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Thursday, September 21, 2006

Despair, Teshuvah, and Hope.

Sometimes, a person is convinced that he is so rotten that t’shuva won’t help. In fact, though, this state of despair can mean one of two things. One: that he is, indeed, worthless, or Two: that he is not. Let's say he is indeed irredeemably a rasha. Well, that’s not a p’tur from doing avodas Hashem. It can even be liberating– you don’t have to bother trying to repair what you’ve done wrong, but there’s no reason not to do whatever good you can, bein odom lechaveiro or lamokom, in the time you have. It is also possible that the possibility of proper t’shuva still exists, but he is denying it– it’s an avoidance mechanism–because he doesn’t want to give up his irresponsible way of life.

Someone pointed out to me that Reuven’s teshuva did not regain for him what could have been his. His malchus and k’huna were irretrievably gone– pachaz kamayim, ahl tosar. Period. Similarly, Adam’s delayed teshuva did not get him back into gan eden, the dohr hamidbor did t’shuva for the chet hameraglim and the chet ho’eigel, but the gzeiras hamidbor stood; and Shaul did teshuva for his chet with Amaleik but lost his malchus anyway, and so on. So Acher might have been right about the futility of his attempting t’shuva.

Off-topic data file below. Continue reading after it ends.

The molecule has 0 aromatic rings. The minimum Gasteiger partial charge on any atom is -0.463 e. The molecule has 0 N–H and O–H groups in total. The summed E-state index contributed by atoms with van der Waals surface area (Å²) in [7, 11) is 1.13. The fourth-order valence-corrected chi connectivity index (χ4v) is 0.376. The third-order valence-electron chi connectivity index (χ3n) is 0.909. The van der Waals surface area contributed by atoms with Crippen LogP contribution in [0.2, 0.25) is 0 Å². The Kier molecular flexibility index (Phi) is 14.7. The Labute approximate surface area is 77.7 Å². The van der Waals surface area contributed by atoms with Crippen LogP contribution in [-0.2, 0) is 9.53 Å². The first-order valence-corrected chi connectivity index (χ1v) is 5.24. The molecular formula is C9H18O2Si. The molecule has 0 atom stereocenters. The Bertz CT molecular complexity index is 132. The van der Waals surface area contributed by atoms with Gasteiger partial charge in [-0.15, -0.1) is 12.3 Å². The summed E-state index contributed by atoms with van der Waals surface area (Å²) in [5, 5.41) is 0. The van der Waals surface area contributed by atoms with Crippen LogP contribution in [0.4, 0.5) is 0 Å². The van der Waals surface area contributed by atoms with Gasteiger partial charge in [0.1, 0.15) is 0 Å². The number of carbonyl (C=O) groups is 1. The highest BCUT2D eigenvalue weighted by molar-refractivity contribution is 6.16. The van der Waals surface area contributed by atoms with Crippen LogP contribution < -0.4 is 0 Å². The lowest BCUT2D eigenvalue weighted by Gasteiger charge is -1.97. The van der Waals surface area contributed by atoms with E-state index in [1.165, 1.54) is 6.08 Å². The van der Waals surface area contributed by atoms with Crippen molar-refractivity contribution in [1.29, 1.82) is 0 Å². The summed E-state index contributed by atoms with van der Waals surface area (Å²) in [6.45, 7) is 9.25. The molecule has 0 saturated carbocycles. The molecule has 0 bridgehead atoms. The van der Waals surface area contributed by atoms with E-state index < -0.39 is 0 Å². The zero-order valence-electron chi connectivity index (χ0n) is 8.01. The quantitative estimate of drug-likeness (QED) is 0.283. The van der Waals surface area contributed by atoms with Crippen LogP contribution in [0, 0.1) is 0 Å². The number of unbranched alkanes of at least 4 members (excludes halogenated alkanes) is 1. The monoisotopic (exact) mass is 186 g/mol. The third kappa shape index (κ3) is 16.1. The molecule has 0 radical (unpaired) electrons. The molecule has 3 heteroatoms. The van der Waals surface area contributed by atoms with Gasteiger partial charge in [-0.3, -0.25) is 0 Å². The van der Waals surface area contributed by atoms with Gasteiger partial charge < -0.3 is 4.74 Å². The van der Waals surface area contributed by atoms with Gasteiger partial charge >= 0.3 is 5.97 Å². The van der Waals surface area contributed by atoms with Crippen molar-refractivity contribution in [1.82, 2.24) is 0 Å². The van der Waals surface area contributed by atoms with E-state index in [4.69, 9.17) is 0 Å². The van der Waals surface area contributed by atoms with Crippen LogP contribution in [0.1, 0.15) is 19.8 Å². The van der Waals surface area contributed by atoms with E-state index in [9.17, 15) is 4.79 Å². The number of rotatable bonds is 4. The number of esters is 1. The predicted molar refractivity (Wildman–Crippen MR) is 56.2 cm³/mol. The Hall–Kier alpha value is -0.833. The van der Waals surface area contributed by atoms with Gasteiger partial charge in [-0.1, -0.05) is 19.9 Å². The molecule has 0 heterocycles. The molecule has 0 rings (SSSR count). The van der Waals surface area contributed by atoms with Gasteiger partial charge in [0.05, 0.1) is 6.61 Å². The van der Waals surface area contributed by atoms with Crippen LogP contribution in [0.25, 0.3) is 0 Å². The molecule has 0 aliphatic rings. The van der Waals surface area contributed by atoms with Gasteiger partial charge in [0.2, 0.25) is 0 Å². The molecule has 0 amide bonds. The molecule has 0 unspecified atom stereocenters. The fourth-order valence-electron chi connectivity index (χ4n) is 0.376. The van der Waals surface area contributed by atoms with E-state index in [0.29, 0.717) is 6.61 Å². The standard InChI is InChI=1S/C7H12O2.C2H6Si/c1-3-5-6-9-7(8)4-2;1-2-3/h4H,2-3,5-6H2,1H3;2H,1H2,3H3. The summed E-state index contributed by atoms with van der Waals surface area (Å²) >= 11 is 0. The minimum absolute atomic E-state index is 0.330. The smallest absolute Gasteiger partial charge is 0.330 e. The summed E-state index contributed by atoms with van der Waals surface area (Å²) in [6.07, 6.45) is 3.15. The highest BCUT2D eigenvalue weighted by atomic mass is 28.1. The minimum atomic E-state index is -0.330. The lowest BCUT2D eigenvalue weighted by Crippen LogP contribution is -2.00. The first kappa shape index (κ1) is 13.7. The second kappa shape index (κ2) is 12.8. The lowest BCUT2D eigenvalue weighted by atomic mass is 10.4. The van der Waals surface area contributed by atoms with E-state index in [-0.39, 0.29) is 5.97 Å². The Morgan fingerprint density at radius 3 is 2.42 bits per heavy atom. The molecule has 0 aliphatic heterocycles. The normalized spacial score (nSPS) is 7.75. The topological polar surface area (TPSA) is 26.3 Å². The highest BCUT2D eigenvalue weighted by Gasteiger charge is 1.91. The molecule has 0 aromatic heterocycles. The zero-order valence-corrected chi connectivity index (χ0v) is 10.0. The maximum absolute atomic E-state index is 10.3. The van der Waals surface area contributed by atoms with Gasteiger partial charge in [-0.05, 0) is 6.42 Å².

On the other hand, we find that Menashe’s t’shuva did enable him to retain his malchus-- and his aveiros were much more serious than most of the aforementioned.

The Chasam Sofer here does say that "yeser se'eis ve'yeser oz" means that Reuven's position as King of Baalei Teshuva is greater than his previous status as progenitor of Malchus and Kehuna, because bemakom....

Things to consider on this topic:

I think that one of the factors here is that if before t’shuva the person’s rights/position were given to someone else, or a set of circumstances was set into motion, it is not revoked. You can’t be sho’eil on hefker once someone else has taken the object, and you can't be shoeil on hekdesh once the Kohen has the korban/trumah.

Not regaining previous entitlements is not the same as not being forgiven.